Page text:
Non-apologies are a curious beast. I mean the kind of statement that purports to be an apology – e.g. for bad behaviour or hurtful remarks – but isn’t a sincere apology at all.
Linguistically and psychologically they fascinate me, even as they exasperate. So I wrote about this for Slate’s Lexicon Valley blog:
When guilty people aren’t really sorry (or are worried about the legal implications), they don’t want to make a direct, unqualified admission. This is not a definitive science: Someone might say “I’m very sorry for what I did” and not mean it, or apologize tortuously but with heartfelt intent. Nevertheless, non-apologies tend to ring conspicuously false, being variously couched in ifs, buts, hedges, deflection, qualification, self-absorption, euphemism, defensiveness, obfuscation, and the agentless passive voice (“Mistakes were made”). I’m just sorry I got called out is a common subtext.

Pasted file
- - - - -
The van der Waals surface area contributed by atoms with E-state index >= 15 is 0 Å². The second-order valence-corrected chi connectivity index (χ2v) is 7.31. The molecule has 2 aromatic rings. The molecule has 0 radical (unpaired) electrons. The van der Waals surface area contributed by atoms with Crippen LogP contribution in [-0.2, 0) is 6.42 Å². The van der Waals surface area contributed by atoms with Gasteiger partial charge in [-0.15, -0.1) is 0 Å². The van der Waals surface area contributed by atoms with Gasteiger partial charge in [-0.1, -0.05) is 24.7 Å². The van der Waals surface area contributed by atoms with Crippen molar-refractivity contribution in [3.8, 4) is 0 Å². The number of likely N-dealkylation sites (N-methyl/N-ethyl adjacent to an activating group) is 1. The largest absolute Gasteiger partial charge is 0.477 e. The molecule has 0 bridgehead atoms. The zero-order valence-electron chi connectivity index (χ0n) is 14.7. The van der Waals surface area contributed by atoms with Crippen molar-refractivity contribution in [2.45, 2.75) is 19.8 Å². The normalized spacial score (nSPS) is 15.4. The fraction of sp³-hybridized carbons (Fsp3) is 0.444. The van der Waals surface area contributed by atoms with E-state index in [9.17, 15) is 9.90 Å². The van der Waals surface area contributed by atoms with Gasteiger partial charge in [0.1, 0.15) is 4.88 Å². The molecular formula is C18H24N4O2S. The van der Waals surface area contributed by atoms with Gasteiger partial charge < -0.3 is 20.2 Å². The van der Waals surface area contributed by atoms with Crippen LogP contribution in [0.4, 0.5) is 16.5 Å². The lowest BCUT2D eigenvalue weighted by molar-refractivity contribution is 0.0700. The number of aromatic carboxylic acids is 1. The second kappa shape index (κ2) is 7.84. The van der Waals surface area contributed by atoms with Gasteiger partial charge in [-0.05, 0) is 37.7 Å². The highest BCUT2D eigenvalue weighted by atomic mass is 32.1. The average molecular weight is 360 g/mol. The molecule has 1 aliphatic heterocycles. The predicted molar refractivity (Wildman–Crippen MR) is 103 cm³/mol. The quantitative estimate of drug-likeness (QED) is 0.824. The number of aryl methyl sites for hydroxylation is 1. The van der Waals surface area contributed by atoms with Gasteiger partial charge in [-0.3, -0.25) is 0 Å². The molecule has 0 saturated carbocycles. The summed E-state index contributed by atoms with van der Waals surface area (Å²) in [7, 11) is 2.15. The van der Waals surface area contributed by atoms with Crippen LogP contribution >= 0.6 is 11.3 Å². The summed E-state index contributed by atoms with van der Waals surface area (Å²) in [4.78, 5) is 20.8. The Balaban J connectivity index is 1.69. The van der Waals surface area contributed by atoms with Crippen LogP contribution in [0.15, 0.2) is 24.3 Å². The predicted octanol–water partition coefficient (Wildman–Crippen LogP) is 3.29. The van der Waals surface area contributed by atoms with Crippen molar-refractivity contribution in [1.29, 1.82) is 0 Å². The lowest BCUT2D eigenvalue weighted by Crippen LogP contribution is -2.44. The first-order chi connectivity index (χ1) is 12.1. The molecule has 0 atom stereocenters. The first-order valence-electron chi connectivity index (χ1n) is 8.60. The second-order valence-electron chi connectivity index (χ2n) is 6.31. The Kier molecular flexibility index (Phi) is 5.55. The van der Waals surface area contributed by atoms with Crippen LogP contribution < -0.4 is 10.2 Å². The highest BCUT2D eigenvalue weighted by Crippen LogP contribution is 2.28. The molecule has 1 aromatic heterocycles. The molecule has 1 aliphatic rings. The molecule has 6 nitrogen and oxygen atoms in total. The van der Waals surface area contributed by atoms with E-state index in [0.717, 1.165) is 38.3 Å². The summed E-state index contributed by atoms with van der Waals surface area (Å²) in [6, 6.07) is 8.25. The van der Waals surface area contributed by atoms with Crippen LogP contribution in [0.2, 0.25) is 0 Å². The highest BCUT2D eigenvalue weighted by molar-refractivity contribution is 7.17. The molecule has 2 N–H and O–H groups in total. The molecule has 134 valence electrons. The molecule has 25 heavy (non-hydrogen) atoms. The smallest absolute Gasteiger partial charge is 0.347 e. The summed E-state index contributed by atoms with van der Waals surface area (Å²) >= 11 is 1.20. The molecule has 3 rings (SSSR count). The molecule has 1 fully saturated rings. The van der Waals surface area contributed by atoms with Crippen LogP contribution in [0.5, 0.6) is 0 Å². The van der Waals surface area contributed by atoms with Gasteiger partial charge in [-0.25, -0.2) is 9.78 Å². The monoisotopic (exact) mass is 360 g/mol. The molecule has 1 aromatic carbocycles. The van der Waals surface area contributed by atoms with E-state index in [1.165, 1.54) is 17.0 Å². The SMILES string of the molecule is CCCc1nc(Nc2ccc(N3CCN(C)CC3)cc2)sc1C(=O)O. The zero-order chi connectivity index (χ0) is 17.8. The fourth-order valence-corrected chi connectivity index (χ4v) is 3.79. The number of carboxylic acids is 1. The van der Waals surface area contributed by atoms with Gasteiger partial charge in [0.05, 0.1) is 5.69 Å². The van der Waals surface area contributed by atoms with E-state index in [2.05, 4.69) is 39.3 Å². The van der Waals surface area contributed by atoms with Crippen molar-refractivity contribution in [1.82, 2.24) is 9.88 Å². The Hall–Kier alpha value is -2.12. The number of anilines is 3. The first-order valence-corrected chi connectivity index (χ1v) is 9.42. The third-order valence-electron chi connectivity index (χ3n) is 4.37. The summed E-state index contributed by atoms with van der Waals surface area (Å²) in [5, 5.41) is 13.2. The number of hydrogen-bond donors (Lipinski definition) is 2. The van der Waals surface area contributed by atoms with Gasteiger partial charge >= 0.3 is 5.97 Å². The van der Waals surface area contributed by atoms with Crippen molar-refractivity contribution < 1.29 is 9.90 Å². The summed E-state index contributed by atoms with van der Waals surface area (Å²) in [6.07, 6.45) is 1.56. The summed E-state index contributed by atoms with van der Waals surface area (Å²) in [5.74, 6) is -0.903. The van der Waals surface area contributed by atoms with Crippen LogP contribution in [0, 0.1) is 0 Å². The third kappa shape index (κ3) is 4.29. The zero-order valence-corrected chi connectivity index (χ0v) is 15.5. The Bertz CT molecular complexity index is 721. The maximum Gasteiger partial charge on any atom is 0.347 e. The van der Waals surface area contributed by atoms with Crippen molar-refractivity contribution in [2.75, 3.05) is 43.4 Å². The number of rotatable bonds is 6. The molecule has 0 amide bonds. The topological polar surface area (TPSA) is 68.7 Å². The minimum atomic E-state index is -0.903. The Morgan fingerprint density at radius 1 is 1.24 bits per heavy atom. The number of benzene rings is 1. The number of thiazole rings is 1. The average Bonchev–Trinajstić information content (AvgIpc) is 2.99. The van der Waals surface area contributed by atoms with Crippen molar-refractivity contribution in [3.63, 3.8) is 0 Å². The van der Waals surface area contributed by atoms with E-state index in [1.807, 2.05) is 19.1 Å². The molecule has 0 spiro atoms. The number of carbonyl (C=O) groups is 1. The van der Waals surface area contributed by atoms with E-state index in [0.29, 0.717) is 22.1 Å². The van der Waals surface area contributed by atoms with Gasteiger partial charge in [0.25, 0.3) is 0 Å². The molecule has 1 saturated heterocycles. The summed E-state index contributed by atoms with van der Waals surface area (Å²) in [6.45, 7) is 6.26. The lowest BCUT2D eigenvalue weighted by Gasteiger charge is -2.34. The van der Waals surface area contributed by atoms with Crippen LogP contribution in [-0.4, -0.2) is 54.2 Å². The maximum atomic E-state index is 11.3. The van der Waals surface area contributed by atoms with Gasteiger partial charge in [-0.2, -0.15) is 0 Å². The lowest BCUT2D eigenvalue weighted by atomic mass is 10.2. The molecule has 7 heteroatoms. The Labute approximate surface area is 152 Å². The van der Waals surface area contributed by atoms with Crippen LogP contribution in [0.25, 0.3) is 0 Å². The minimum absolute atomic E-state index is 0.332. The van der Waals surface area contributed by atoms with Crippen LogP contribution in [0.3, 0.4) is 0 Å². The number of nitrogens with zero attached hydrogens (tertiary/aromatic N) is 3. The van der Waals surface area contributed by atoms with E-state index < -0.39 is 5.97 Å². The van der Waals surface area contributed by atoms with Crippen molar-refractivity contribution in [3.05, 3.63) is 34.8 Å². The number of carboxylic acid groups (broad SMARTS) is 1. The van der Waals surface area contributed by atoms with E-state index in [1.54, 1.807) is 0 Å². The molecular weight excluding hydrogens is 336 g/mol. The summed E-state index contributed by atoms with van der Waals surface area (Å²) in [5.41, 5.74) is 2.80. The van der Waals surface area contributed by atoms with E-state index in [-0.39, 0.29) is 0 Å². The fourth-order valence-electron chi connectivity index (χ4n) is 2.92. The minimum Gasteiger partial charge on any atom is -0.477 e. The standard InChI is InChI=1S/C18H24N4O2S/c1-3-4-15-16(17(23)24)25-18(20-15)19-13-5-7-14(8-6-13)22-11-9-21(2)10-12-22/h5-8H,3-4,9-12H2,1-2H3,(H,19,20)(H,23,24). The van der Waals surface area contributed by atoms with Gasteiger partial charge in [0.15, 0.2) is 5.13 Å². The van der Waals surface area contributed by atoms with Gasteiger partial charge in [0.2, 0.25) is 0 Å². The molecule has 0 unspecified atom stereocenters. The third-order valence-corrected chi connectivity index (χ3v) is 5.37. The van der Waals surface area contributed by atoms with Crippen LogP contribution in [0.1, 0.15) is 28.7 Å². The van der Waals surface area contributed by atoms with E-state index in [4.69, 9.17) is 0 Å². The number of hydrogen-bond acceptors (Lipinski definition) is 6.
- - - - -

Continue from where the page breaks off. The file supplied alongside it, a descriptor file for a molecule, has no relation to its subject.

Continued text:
Non-apologies also have a lot of names. I…
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